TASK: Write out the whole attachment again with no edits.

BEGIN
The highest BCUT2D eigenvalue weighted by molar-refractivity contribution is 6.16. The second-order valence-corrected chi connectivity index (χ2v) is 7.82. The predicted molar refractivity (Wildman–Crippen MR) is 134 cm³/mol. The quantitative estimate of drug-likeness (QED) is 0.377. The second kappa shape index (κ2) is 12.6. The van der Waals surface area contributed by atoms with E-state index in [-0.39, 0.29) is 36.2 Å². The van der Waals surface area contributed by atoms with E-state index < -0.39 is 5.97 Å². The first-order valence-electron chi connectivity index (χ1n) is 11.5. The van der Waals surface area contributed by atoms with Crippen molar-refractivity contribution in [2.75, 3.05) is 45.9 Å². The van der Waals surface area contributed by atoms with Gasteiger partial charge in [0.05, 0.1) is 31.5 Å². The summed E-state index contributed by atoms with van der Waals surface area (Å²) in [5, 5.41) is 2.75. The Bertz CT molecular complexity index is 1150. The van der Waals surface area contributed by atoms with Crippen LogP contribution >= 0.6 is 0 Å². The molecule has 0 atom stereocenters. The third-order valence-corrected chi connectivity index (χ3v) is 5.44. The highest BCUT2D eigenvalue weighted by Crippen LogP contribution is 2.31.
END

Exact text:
The highest BCUT2D eigenvalue weighted by molar-refractivity contribution is 6.16. The second-order valence-corrected chi connectivity index (χ2v) is 7.82. The predicted molar refractivity (Wildman–Crippen MR) is 134 cm³/mol. The quantitative estimate of drug-likeness (QED) is 0.377. The second kappa shape index (κ2) is 12.6. The van der Waals surface area contributed by atoms with E-state index in [-0.39, 0.29) is 36.2 Å². The van der Waals surface area contributed by atoms with E-state index < -0.39 is 5.97 Å². The first-order valence-electron chi connectivity index (χ1n) is 11.5. The van der Waals surface area contributed by atoms with Crippen molar-refractivity contribution in [2.75, 3.05) is 45.9 Å². The van der Waals surface area contributed by atoms with Gasteiger partial charge in [0.05, 0.1) is 31.5 Å². The summed E-state index contributed by atoms with van der Waals surface area (Å²) in [5, 5.41) is 2.75. The Bertz CT molecular complexity index is 1150. The van der Waals surface area contributed by atoms with Crippen LogP contribution >= 0.6 is 0 Å². The molecule has 0 atom stereocenters. The third-order valence-corrected chi connectivity index (χ3v) is 5.44. The highest BCUT2D eigenvalue weighted by Crippen LogP contribution is 2.31.